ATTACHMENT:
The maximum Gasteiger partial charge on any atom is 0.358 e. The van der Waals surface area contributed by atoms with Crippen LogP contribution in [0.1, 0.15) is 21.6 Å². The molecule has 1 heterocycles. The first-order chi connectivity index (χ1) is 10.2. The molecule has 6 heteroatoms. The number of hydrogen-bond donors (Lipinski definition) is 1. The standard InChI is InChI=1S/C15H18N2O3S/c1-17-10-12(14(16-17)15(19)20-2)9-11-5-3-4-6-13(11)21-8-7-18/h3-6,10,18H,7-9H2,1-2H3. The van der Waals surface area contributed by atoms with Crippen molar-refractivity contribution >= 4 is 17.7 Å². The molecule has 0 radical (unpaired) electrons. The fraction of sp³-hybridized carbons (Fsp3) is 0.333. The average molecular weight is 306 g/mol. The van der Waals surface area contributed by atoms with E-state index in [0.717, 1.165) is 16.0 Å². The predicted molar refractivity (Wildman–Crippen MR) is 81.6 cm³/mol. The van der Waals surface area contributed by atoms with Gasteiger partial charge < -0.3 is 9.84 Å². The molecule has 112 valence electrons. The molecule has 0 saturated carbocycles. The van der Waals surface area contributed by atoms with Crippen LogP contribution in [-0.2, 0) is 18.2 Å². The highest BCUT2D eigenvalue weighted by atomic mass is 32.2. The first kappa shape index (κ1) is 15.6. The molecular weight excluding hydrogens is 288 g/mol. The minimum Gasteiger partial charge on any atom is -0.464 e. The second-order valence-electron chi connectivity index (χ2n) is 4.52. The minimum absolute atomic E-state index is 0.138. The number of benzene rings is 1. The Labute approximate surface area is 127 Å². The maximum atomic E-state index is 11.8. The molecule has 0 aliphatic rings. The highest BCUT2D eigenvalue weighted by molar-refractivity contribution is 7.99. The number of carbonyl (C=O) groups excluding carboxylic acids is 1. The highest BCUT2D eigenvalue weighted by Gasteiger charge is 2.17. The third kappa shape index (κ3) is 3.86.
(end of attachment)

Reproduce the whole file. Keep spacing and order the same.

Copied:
The maximum Gasteiger partial charge on any atom is 0.358 e. The van der Waals surface area contributed by atoms with Crippen LogP contribution in [0.1, 0.15) is 21.6 Å². The molecule has 1 heterocycles. The first-order chi connectivity index (χ1) is 10.2. The molecule has 6 heteroatoms. The number of hydrogen-bond donors (Lipinski definition) is 1. The standard InChI is InChI=1S/C15H18N2O3S/c1-17-10-12(14(16-17)15(19)20-2)9-11-5-3-4-6-13(11)21-8-7-18/h3-6,10,18H,7-9H2,1-2H3. The van der Waals surface area contributed by atoms with Crippen molar-refractivity contribution >= 4 is 17.7 Å². The molecule has 0 radical (unpaired) electrons. The fraction of sp³-hybridized carbons (Fsp3) is 0.333. The average molecular weight is 306 g/mol. The van der Waals surface area contributed by atoms with E-state index in [0.717, 1.165) is 16.0 Å². The predicted molar refractivity (Wildman–Crippen MR) is 81.6 cm³/mol. The van der Waals surface area contributed by atoms with Gasteiger partial charge < -0.3 is 9.84 Å². The molecule has 112 valence electrons. The molecule has 0 saturated carbocycles. The van der Waals surface area contributed by atoms with Crippen LogP contribution in [-0.2, 0) is 18.2 Å². The highest BCUT2D eigenvalue weighted by atomic mass is 32.2. The first kappa shape index (κ1) is 15.6. The molecular weight excluding hydrogens is 288 g/mol. The minimum Gasteiger partial charge on any atom is -0.464 e. The second-order valence-electron chi connectivity index (χ2n) is 4.52. The minimum absolute atomic E-state index is 0.138. The number of benzene rings is 1. The Labute approximate surface area is 127 Å². The maximum atomic E-state index is 11.8. The molecule has 0 aliphatic rings. The highest BCUT2D eigenvalue weighted by molar-refractivity contribution is 7.99. The number of carbonyl (C=O) groups excluding carboxylic acids is 1. The highest BCUT2D eigenvalue weighted by Gasteiger charge is 2.17. The third kappa shape index (κ3) is 3.86.